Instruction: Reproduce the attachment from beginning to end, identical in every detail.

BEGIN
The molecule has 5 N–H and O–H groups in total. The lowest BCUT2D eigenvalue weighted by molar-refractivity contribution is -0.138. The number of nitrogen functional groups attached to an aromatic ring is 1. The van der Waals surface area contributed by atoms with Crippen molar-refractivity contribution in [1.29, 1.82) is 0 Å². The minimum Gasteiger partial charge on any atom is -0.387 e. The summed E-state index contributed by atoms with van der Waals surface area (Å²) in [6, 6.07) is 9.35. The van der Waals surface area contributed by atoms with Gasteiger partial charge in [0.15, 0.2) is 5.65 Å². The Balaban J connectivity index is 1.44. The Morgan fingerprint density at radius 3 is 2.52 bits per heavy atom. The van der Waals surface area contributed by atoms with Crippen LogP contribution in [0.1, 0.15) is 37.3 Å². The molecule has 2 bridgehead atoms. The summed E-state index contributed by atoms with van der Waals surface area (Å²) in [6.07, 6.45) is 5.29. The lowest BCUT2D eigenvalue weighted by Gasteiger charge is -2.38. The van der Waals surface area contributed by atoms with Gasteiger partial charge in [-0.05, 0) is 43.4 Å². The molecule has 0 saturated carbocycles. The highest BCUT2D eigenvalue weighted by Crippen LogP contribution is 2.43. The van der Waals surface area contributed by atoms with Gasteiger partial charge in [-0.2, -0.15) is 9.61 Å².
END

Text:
The molecule has 5 N–H and O–H groups in total. The lowest BCUT2D eigenvalue weighted by molar-refractivity contribution is -0.138. The number of nitrogen functional groups attached to an aromatic ring is 1. The van der Waals surface area contributed by atoms with Crippen molar-refractivity contribution in [1.29, 1.82) is 0 Å². The minimum Gasteiger partial charge on any atom is -0.387 e. The summed E-state index contributed by atoms with van der Waals surface area (Å²) in [6, 6.07) is 9.35. The van der Waals surface area contributed by atoms with Gasteiger partial charge in [0.15, 0.2) is 5.65 Å². The Balaban J connectivity index is 1.44. The Morgan fingerprint density at radius 3 is 2.52 bits per heavy atom. The van der Waals surface area contributed by atoms with Crippen LogP contribution in [0.1, 0.15) is 37.3 Å². The molecule has 2 bridgehead atoms. The summed E-state index contributed by atoms with van der Waals surface area (Å²) in [6.07, 6.45) is 5.29. The lowest BCUT2D eigenvalue weighted by Gasteiger charge is -2.38. The van der Waals surface area contributed by atoms with Gasteiger partial charge in [-0.05, 0) is 43.4 Å². The molecule has 0 saturated carbocycles. The highest BCUT2D eigenvalue weighted by Crippen LogP contribution is 2.43. The van der Waals surface area contributed by atoms with Gasteiger partial charge in [-0.2, -0.15) is 9.61 Å².